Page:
Altruism for Attention Whores

Since I just donated blood this morning, I’m going to share this theory on the psychology of donation.

I think that giving blood (or platelets, or plasma, or bone marrow to be really hardcore) is uniquely satisfying to the donor because it serves two very different impulses: the desire for attention, and the desire to do something good.

More importantly, it serves the desire to do good without doing very much. You just get your butt in the seat and let the nice people with the needles and blood pressure cuffs work you over, I mean fuss over you and ask you questions. Meanwhile they’re all about telling you how nice it was of you to come in and donate. (I got a free calendar today, for example.) The fussing can wear the nerves; all that, “Are you okay, ma’am? Are you okay? How are you feeling?” wears out its welcome for me after about the third time I hear the same question, but some folks just revel in it. Then they give you cookies and send you on your way with these instructions: drink fluids, eat well, and don’t do anything strenuous. That sounds doable! It’s maximum attention with minimal effort combined with moral superiority.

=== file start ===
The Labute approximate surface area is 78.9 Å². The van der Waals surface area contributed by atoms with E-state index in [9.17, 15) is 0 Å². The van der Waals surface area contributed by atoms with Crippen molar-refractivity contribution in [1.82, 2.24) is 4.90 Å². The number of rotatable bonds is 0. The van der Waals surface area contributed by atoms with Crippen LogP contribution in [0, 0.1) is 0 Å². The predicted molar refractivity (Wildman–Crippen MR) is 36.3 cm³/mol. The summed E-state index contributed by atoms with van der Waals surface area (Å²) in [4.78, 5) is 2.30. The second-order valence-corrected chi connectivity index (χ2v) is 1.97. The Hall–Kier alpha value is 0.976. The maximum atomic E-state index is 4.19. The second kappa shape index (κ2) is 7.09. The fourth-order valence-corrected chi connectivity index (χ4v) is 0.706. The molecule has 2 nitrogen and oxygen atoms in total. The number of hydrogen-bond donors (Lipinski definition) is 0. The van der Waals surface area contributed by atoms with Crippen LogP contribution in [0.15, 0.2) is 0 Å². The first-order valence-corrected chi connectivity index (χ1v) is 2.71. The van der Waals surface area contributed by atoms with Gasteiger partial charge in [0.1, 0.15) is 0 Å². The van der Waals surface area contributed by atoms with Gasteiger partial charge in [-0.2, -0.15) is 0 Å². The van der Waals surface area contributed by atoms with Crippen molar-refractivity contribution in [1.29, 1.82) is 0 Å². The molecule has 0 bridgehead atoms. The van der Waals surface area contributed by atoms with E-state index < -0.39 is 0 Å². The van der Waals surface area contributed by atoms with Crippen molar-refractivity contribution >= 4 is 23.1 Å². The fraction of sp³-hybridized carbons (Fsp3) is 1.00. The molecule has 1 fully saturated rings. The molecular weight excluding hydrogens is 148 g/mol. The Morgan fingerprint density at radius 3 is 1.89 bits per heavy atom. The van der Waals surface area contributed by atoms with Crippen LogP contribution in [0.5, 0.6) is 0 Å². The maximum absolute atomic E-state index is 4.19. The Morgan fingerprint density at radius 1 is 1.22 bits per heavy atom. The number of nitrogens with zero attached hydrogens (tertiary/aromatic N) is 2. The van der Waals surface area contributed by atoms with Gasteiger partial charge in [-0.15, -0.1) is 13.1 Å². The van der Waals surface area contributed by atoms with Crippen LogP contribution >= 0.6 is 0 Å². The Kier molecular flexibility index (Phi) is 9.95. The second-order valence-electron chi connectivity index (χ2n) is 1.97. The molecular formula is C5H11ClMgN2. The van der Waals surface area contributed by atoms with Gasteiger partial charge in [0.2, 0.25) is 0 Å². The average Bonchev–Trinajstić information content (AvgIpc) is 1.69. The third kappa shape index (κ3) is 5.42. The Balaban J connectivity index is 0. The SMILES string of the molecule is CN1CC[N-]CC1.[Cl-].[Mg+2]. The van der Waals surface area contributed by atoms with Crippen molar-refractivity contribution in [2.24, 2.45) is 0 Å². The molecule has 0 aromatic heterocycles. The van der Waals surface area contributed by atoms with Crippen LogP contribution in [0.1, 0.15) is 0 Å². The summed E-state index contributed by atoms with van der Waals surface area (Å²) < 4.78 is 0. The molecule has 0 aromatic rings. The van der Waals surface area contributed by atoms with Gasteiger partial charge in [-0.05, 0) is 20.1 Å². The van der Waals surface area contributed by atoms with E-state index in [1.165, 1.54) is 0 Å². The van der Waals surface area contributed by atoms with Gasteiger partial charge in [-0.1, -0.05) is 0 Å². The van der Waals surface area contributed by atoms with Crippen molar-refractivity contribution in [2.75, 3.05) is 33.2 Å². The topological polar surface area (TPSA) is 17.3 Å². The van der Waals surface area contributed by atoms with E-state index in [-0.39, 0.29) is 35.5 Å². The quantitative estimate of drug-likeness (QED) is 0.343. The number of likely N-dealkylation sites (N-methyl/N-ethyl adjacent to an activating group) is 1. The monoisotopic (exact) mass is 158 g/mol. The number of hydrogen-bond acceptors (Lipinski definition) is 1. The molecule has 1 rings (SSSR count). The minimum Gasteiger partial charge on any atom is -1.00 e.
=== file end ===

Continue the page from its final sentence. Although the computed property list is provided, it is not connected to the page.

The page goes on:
So why don’t more people do it?